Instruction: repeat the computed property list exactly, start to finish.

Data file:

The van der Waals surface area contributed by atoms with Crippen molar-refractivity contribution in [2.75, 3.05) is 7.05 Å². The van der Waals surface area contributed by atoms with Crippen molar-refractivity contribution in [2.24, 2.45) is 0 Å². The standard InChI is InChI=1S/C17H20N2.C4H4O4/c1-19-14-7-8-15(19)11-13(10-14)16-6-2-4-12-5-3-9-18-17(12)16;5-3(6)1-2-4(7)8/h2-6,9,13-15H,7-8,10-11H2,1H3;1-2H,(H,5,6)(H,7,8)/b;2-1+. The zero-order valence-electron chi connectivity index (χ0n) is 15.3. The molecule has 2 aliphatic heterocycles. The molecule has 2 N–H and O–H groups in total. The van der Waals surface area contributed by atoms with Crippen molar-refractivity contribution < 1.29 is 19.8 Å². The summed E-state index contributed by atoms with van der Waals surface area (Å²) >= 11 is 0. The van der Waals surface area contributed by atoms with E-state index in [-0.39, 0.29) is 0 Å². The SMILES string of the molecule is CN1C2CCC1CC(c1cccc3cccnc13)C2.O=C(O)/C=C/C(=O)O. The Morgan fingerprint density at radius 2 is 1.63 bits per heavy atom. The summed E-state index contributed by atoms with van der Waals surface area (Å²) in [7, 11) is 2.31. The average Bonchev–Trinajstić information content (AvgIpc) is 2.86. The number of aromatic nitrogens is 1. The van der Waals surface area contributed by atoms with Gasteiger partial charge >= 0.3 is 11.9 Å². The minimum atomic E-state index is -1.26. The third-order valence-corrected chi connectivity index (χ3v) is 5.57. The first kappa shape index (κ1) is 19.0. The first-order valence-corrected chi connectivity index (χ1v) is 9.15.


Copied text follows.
The van der Waals surface area contributed by atoms with Crippen molar-refractivity contribution in [2.75, 3.05) is 7.05 Å². The van der Waals surface area contributed by atoms with Crippen molar-refractivity contribution in [2.24, 2.45) is 0 Å². The standard InChI is InChI=1S/C17H20N2.C4H4O4/c1-19-14-7-8-15(19)11-13(10-14)16-6-2-4-12-5-3-9-18-17(12)16;5-3(6)1-2-4(7)8/h2-6,9,13-15H,7-8,10-11H2,1H3;1-2H,(H,5,6)(H,7,8)/b;2-1+. The zero-order valence-electron chi connectivity index (χ0n) is 15.3. The molecule has 2 aliphatic heterocycles. The molecule has 2 N–H and O–H groups in total. The van der Waals surface area contributed by atoms with Crippen molar-refractivity contribution < 1.29 is 19.8 Å². The summed E-state index contributed by atoms with van der Waals surface area (Å²) >= 11 is 0. The van der Waals surface area contributed by atoms with E-state index in [-0.39, 0.29) is 0 Å². The SMILES string of the molecule is CN1C2CCC1CC(c1cccc3cccnc13)C2.O=C(O)/C=C/C(=O)O. The Morgan fingerprint density at radius 2 is 1.63 bits per heavy atom. The summed E-state index contributed by atoms with van der Waals surface area (Å²) in [7, 11) is 2.31. The average Bonchev–Trinajstić information content (AvgIpc) is 2.86. The number of aromatic nitrogens is 1. The van der Waals surface area contributed by atoms with Gasteiger partial charge >= 0.3 is 11.9 Å². The minimum atomic E-state index is -1.26. The third-order valence-corrected chi connectivity index (χ3v) is 5.57. The first kappa shape index (κ1) is 19.0. The first-order valence-corrected chi connectivity index (χ1v) is 9.15.